No Woman No CryClosed Captioning
Christy Turlington Burns
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For too many women, pregnancy is a death sentence. One thousand women die each day from complications during pregnancy or childbirth. Shockingly, nearly all maternal deaths and disabilities can be prevented. In her gripping directorial debut, Christy Turlington Burns shares the powerful stories of at-risk pregnant women in four parts of the world, including a remote Maasai tribe in Tanzania, a slum of Bangladesh, a post-abortion care ward in Guatemala, and a prenatal clinic in the United States.
A missed opportunity
Boring, disjointed, and lacks a connection to any of it's subjects. I went in wanting to appreciate the message of this movie but came away feeling that I'd wasted the hour it took to sit through it. The focus seemed to be more on the model/director than on her subjects and has the feel of an amateurishly filmed Save the Children infomercial without the heartstring tugging. Both the subjects she selected and her lack of skill in creating a connection between the subject and the viewer doesn't allow the viewer to empathize with the film's subjects on anything other than a superficial "oh, that's a shame" level. It certainly doesn't compel one into action. The most interesting subjects in the film are the health care workers but, again, for some odd reason the director never allows them to shine. The message is a good one it's just too bad that it was so poorly delivered in this film. It was definitely a missed opportunity. Don't waste your money.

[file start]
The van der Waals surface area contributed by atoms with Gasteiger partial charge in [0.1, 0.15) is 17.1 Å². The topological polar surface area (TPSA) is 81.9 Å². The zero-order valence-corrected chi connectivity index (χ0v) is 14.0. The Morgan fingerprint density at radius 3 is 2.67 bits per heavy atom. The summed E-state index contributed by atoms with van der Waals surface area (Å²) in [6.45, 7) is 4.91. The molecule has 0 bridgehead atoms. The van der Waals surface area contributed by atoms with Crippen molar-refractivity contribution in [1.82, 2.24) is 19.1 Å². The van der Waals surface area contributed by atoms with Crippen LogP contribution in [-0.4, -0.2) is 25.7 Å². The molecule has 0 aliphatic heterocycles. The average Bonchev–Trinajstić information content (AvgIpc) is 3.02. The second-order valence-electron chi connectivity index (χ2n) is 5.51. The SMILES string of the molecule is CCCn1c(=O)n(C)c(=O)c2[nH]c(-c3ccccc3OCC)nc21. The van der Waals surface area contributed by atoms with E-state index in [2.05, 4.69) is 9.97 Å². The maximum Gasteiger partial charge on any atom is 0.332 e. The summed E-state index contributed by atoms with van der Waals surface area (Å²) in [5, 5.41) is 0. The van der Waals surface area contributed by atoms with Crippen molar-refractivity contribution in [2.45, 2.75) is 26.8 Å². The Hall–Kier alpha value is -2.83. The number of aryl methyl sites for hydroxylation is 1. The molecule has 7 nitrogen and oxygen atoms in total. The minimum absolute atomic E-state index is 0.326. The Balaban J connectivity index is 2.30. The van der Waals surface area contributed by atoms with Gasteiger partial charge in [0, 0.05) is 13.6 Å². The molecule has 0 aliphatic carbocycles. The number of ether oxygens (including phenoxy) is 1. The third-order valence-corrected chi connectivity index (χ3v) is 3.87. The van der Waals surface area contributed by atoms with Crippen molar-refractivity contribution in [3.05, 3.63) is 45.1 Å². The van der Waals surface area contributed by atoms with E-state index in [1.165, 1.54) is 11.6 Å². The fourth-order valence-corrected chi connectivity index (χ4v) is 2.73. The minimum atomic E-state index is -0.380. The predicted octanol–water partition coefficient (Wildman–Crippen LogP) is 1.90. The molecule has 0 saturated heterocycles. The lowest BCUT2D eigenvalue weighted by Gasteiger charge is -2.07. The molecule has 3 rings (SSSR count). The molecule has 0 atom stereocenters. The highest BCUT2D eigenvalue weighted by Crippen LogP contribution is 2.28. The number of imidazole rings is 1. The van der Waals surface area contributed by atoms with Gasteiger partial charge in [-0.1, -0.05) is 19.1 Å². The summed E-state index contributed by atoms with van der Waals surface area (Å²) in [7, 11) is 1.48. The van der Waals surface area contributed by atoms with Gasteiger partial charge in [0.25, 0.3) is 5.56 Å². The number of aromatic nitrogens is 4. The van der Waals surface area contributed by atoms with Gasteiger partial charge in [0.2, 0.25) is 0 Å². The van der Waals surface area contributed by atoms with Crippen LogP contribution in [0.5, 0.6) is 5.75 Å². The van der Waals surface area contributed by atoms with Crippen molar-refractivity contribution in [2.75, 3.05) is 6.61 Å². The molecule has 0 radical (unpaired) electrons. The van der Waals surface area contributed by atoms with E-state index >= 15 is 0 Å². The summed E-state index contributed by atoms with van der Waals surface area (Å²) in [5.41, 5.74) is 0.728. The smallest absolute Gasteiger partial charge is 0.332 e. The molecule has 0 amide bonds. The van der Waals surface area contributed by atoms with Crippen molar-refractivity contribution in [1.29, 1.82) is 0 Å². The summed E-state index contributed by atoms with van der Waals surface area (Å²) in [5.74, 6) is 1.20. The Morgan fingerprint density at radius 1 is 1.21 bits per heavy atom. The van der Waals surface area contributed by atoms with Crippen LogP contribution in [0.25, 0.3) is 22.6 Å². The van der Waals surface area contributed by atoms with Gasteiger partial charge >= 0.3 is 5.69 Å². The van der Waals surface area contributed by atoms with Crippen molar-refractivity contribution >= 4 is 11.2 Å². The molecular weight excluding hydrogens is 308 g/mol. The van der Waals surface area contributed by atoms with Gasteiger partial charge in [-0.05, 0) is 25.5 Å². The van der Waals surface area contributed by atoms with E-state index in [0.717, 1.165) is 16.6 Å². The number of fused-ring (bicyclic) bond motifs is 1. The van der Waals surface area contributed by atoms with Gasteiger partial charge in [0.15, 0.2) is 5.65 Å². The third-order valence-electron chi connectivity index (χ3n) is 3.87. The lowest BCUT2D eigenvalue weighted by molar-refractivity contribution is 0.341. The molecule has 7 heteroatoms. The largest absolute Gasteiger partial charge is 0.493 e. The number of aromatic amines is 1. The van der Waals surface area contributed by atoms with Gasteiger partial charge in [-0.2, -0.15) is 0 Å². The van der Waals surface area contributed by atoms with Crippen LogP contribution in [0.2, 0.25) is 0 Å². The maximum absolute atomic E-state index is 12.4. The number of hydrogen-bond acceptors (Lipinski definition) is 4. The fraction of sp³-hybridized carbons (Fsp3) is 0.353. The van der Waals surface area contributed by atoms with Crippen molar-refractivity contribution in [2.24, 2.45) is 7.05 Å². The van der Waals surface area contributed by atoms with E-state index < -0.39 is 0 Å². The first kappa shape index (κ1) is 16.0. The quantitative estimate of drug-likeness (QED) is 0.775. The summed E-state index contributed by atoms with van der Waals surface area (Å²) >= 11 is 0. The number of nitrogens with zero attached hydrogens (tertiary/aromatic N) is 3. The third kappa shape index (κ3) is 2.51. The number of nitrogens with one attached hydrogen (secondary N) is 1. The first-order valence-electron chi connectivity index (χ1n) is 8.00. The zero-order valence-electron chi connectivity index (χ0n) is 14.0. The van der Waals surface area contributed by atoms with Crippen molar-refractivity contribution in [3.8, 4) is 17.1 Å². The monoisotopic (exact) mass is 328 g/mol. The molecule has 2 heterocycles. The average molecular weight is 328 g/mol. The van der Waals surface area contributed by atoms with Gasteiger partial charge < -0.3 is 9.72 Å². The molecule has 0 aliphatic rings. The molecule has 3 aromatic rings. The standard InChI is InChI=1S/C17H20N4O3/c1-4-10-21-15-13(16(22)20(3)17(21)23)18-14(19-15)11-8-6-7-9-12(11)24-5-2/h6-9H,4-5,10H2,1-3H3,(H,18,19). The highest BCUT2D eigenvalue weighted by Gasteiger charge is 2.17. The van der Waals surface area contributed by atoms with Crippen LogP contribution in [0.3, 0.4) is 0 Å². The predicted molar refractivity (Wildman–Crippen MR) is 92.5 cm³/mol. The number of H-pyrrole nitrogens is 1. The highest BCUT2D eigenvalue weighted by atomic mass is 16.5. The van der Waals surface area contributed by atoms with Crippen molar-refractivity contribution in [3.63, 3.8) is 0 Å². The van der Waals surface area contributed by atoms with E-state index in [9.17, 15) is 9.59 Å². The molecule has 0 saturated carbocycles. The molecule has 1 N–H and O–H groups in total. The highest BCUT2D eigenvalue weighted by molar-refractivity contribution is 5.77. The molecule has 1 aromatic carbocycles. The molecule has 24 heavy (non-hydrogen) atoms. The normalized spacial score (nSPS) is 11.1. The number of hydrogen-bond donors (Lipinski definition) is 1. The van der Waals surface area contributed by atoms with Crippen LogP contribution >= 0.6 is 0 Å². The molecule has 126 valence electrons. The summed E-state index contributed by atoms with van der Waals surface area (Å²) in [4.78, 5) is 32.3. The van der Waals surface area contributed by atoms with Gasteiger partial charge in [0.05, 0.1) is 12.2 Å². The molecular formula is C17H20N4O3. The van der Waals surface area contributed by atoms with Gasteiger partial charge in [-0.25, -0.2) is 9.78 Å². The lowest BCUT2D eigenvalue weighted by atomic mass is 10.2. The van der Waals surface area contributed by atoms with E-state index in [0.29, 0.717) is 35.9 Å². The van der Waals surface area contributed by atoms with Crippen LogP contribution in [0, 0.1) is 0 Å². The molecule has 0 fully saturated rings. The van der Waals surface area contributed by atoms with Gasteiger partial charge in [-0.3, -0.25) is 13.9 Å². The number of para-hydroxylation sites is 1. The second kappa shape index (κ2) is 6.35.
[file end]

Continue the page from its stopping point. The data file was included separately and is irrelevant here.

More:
Great primer for those new to global maternal health issues
As a nurse-midwifery student, I'm pretty well-versed in many of the issues this hour-long documentary covers This is a good introduction, however, to a few of the main challenges facing pregnant and birthing women around the world. Although the filmmakers discuss how inadequate or lack of health insurance in the US affects women's health care, they barely scratch the surface of how abysmal the care in the US is. They do make note of how low we rank compared to other developed and even developing countries when it comes to maternal health outcomes but don't really go into why. I suppose they mainly wanted to focus on other countries besides the US. But they do a beautiful job explaining how the loss of one mother reverberates through a family, the community and consequently the world. Mother's rights are human rights.
Everyone should see this
Incredibly informative. It's scary the realities many women still face